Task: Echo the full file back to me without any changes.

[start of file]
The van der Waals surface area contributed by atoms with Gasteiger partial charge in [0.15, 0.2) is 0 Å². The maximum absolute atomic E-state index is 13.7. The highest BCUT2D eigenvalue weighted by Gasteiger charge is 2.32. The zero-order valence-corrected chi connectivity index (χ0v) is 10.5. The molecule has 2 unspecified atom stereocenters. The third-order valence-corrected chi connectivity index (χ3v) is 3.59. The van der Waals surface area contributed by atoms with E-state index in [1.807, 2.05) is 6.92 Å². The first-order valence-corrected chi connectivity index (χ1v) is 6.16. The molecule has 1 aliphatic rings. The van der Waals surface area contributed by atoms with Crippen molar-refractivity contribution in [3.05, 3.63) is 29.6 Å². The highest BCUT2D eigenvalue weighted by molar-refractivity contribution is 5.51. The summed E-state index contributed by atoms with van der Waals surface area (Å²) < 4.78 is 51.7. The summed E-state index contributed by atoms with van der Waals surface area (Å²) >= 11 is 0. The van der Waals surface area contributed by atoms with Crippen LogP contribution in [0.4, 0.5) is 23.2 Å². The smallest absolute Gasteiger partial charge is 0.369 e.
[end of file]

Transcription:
The van der Waals surface area contributed by atoms with Gasteiger partial charge in [0.15, 0.2) is 0 Å². The maximum absolute atomic E-state index is 13.7. The highest BCUT2D eigenvalue weighted by Gasteiger charge is 2.32. The zero-order valence-corrected chi connectivity index (χ0v) is 10.5. The molecule has 2 unspecified atom stereocenters. The third-order valence-corrected chi connectivity index (χ3v) is 3.59. The van der Waals surface area contributed by atoms with E-state index in [1.807, 2.05) is 6.92 Å². The first-order valence-corrected chi connectivity index (χ1v) is 6.16. The molecule has 1 aliphatic rings. The van der Waals surface area contributed by atoms with Crippen molar-refractivity contribution in [3.05, 3.63) is 29.6 Å². The highest BCUT2D eigenvalue weighted by molar-refractivity contribution is 5.51. The summed E-state index contributed by atoms with van der Waals surface area (Å²) < 4.78 is 51.7. The summed E-state index contributed by atoms with van der Waals surface area (Å²) >= 11 is 0. The van der Waals surface area contributed by atoms with Crippen LogP contribution in [0.4, 0.5) is 23.2 Å². The smallest absolute Gasteiger partial charge is 0.369 e.